• Fold the brim inside the wrong side of the hat and pick up the back of the stitch from Round 1 with the waste yarn and place it on the left needle. Remove the waste yarn and knit this Round 1 stitch together with the first stitch on the left needle. Repeat this with the next stitch and then bind off the first stitch on the right needle.
  • Repeat this till 1 stitch left on the needle. Cut the working yarn and pull through the stitch. Remove BOR marker and weave in the ends (see below)

To tighten the gap in the center, insert yarn tail with a tapestry needle through the first eight stitches and pull them tight to close the gap. 

Weave in the ends, wash and block hat


Happy Knitting!

~coffeeteaknits

Is a designated craft area or room useful to a knitter?

For the most part, hand knitting and crocheting is portable and a designated craft area or room although not necessary for a beginning knitter certainly becomes more useful and essential as a knitter’s skill levels, projects, and yarn inventory increases. We try to keep our clothes, our mail, the cooking utensils etc. in designated areas so why not our yarn and knitting supplies?

With a designated craft area or room –

  • All the yarn is in one place so we know how much and what type of yarn we have.
  • Less time is wasted looking for a particular yarn stored in a different place.
  • The frequency of additional yarn purchase may decrease.
  • There is motivation to try more challenging knitting projects and to keep better project details and notes.
  • The non – knitters in the household will be thankful they don’t have to see yarn stored in different places.

There are several craft area/room tours by both professional and hobby knitters on YouTube that give some helpful tips on how to create a designated craft area or room. I’m still working on creating a designated craft area where I can keep all my yarn and knitting supplies.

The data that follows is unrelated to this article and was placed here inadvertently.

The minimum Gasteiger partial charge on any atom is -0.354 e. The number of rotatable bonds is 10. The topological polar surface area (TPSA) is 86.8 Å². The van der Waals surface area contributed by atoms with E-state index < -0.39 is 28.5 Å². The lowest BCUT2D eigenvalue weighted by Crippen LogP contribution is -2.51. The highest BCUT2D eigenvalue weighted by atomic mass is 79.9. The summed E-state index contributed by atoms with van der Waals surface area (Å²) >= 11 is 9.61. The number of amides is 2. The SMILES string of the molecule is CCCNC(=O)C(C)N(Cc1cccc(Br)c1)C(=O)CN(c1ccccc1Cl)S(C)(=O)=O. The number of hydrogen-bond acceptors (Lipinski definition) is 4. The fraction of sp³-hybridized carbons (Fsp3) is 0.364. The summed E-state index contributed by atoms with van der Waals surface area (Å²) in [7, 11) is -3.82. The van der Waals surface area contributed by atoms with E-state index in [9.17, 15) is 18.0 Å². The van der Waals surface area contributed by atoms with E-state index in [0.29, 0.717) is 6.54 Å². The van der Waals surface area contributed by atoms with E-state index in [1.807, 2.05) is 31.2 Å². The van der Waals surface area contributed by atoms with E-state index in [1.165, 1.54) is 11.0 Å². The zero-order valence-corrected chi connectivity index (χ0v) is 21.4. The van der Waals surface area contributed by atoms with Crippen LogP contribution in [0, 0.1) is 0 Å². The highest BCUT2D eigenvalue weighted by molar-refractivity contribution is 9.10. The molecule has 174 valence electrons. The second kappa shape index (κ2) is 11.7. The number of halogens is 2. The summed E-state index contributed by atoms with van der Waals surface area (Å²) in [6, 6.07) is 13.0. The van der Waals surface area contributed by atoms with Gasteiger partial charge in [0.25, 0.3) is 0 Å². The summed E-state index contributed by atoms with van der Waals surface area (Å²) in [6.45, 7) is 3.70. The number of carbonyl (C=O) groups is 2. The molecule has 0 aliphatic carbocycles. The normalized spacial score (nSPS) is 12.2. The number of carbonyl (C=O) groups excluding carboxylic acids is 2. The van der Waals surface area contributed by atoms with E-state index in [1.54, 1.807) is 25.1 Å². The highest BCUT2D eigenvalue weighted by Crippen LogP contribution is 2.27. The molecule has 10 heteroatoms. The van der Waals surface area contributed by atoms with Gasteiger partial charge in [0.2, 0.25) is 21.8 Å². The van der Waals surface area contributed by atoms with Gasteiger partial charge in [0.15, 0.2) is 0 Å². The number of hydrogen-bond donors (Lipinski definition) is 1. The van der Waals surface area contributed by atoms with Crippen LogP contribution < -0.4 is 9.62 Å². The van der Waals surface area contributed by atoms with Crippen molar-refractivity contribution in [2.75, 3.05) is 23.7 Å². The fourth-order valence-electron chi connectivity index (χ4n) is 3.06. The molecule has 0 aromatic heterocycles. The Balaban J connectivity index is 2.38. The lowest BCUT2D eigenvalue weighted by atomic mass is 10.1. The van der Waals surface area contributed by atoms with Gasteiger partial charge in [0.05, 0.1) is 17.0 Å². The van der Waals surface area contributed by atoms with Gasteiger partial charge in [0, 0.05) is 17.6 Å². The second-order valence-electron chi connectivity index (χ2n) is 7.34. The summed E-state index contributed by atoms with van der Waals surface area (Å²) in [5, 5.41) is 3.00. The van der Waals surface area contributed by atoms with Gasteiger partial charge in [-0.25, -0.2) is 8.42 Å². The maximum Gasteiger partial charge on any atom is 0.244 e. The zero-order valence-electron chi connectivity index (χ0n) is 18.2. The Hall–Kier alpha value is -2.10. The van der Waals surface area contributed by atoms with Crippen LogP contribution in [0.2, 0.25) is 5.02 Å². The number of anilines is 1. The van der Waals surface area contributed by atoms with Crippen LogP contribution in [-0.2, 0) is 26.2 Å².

My first top down hat

Finished Hat with pom pom

Yarn used: Lion Brand Heartland® in Isle Royale
Project details can be found on my Ravelry project page

All the hat patterns I’ve knitted so far (some earlier posts here and here) have been bottom up and seamless. The brim of the hat is knitted first, then the body and lastly the crown shaping. With top down hats the crown shaping is knitted first, then the body and lastly the brim.

After reading and watching several online tutorials on how to knit a top down seamless hat, I cast on 8 stitches and began knitting the hat using the magic loop method (tutorial by Tin Can knits).  I increased 8 stitches every other round till I had the number of stitches I needed. I knit the body of the hat in stockinette stitch pattern for several rounds and then knitted the brim using 2 x 2 ribbing pattern.

Once I got used to the magic loop method, knitting the hat with using a top down construction was not hard. I started and finished knitting this hat in December 2017 but found it a bit short without the brim rolled up.

Hat without pom pom

With a short brim

I frogged a few rounds of the brim and knitted till the length of the brim was twice as much as before. Now the hat fits much better.

Finished hat with longer brim

Hat with rolled up brim

It seems that enough brim length when rolled up makes the hat fit better even if the body of the hat is a bit short or a bit long. Because of the direction of the knitting, it is faster and easier to increase the brim length if needed in a top down hat than it is in a bottom up hat.


Knit-along by Hannah Wallace in Knit Simple Magazine, Holiday 2017 issue.
February 2018 square: Project details on my Ravelry project page

April 2018 square